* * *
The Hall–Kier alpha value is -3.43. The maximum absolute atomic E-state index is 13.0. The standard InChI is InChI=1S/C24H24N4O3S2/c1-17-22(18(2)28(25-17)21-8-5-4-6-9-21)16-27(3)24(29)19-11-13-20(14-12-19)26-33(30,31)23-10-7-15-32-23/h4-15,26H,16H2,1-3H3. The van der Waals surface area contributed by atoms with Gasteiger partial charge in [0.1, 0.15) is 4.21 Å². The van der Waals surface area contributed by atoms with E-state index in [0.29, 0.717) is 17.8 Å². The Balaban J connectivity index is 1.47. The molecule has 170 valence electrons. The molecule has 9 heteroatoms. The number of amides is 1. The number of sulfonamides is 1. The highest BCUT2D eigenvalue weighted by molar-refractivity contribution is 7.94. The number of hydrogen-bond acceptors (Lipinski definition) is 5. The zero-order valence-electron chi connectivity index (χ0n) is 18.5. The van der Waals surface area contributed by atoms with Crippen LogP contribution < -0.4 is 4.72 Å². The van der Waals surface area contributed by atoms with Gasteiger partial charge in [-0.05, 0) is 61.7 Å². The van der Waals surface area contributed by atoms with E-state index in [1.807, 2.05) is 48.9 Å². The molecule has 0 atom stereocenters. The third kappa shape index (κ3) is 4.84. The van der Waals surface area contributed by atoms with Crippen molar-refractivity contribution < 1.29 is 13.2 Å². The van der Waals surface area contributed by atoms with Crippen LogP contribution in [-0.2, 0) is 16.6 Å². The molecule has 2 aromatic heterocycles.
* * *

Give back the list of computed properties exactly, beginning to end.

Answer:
The Hall–Kier alpha value is -3.43. The maximum absolute atomic E-state index is 13.0. The standard InChI is InChI=1S/C24H24N4O3S2/c1-17-22(18(2)28(25-17)21-8-5-4-6-9-21)16-27(3)24(29)19-11-13-20(14-12-19)26-33(30,31)23-10-7-15-32-23/h4-15,26H,16H2,1-3H3. The van der Waals surface area contributed by atoms with Gasteiger partial charge in [0.1, 0.15) is 4.21 Å². The van der Waals surface area contributed by atoms with E-state index in [0.29, 0.717) is 17.8 Å². The Balaban J connectivity index is 1.47. The molecule has 170 valence electrons. The molecule has 9 heteroatoms. The number of amides is 1. The number of sulfonamides is 1. The highest BCUT2D eigenvalue weighted by molar-refractivity contribution is 7.94. The number of hydrogen-bond acceptors (Lipinski definition) is 5. The zero-order valence-electron chi connectivity index (χ0n) is 18.5. The van der Waals surface area contributed by atoms with Crippen LogP contribution < -0.4 is 4.72 Å². The van der Waals surface area contributed by atoms with Gasteiger partial charge in [-0.05, 0) is 61.7 Å². The van der Waals surface area contributed by atoms with E-state index in [1.807, 2.05) is 48.9 Å². The molecule has 0 atom stereocenters. The third kappa shape index (κ3) is 4.84. The van der Waals surface area contributed by atoms with Crippen molar-refractivity contribution < 1.29 is 13.2 Å². The van der Waals surface area contributed by atoms with Crippen LogP contribution in [-0.2, 0) is 16.6 Å². The molecule has 2 aromatic heterocycles.